Secret Mansions

Kaj Anderson-Bauer

Kaj Anderson-Bauer

We were able to make it to the liquor store before it closed, and we sent Noah because he had a fake ID, and he looks trustworthy. He got us one of those big plastic bottles of vodka—one with a fake Russian name and some communist logo. We didn’t have a mixer so we did it straight from the bottle, which explains how we got so lit.

We got lost on some dirt roads for a while out by Box Elder trying to find the reservoir. It was near that Air Force deal they have out there—we drove past the sign a few times, maybe they were different signs. I’m not sure when we finally found the lake, but it took a long time. It’s really hidden back there. Shea was driving us that night, but he shouldn’t have been the way he was drinking. And even though the night felt warm, the water looked frozen, like black ice. The girls lay down next to each other on the beach, as if they were getting ready to tan in the moonlight, and the stars cut huge white circles over the water. Shea stripped naked, let out a whoop and splashed into the shallows.

“Anybody else want to swim with me?” he yelled into the darkness.

None of the girls seemed interested in swimming anymore, but I don’t like seeing people do things alone. It’s a carry over from when I was a foster kid and we all of us had to do everything alone. So I told Shea that I wanted to swim, even thought I didn’t really care, and I got naked too. Then we were out there in the dark together, naked and yelling. The water wasn’t cold either, it looked cold, but it wasn’t because it was summer and everything was warm. When we got back to the beach, everyone was right where we left them except Noah and Sapphire; Rachel told us they were getting busy somewhere, which was sort of fucked because Sapphire had been all over Shea for the last month, and she was sort of his girl.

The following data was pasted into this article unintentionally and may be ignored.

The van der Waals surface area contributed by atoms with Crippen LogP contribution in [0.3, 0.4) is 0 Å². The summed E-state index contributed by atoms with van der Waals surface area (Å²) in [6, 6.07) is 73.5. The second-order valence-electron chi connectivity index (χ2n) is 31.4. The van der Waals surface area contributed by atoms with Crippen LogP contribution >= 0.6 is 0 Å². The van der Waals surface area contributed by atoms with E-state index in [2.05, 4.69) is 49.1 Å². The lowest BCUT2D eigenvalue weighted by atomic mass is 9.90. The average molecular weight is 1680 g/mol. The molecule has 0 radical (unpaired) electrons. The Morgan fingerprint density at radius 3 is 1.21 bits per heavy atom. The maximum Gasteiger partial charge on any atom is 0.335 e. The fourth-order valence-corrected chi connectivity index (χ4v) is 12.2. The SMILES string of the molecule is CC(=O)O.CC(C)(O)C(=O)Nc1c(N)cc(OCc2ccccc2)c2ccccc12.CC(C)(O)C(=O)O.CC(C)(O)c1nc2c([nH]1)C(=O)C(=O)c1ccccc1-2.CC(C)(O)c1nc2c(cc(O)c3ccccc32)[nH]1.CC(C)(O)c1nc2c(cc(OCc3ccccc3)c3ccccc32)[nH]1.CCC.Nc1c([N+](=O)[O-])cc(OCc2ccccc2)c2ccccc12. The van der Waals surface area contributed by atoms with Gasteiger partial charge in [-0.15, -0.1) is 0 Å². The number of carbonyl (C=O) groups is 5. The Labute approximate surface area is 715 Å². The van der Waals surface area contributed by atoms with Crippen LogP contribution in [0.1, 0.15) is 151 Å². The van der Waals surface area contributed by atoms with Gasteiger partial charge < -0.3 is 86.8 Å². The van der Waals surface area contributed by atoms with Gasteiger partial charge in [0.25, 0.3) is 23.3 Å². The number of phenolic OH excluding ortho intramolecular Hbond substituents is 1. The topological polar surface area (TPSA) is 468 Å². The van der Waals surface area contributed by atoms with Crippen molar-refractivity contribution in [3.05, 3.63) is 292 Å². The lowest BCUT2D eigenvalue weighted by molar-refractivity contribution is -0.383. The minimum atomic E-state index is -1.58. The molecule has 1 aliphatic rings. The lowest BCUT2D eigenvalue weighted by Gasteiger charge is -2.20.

“I am going to kill that limp dick,” Shea kept saying, which I thought was a funny expression for that particular situation, but it was one of his go-tos and he didn’t mean anything specific by it.

Then Shea started rushing up the beach and cursing. Rachel and Cary were a little freaked out by the whole affair. I was freaked out too. Shea doesn’t usually get violent, and I was worried what would happen if he found Noah, and so I went after him. We were both naked still because we were too drunk to deal with our clothes. I tried to put on my shoes, but I couldn’t focus with all the excitement. I was having a great time.

I chased Shea about a hundred yards down the beach when we started to see the light coming up over a nearby ridge. At first I thought it was some kind of night sky thing I’d never seen before, like the northern lights. It was like a wall—a huge pillar of white light that extended across the entire hillside. As soon as we realized what it was, I yelled back to Rachel and Cary and they came up the beach.

They brought our shorts, and we tried putting them on, but it was too hard because we were so lit. Shea actually fell down and cut his shoulder, eventually we gave up and left the shorts behind.

Shea led me and Rachel and Cary over the little ridge, toward the light. We climbed down a bluff about a hundred yards back from the water, and then further below—like maybe fifty feet down—we saw it.

It was a mansion. We never would have found it in the daytime because it was kind of wedged in between these hills, and there’s no way you could see it from the lake. But the place gave off so much light. The yard had these wide green lawns and trees and bushes like a golf course and little cottages and outbuildings. It was an entire complex. And way down below at the far edge of the lawn through all the grass and fences was an Olympic sized swimming pool.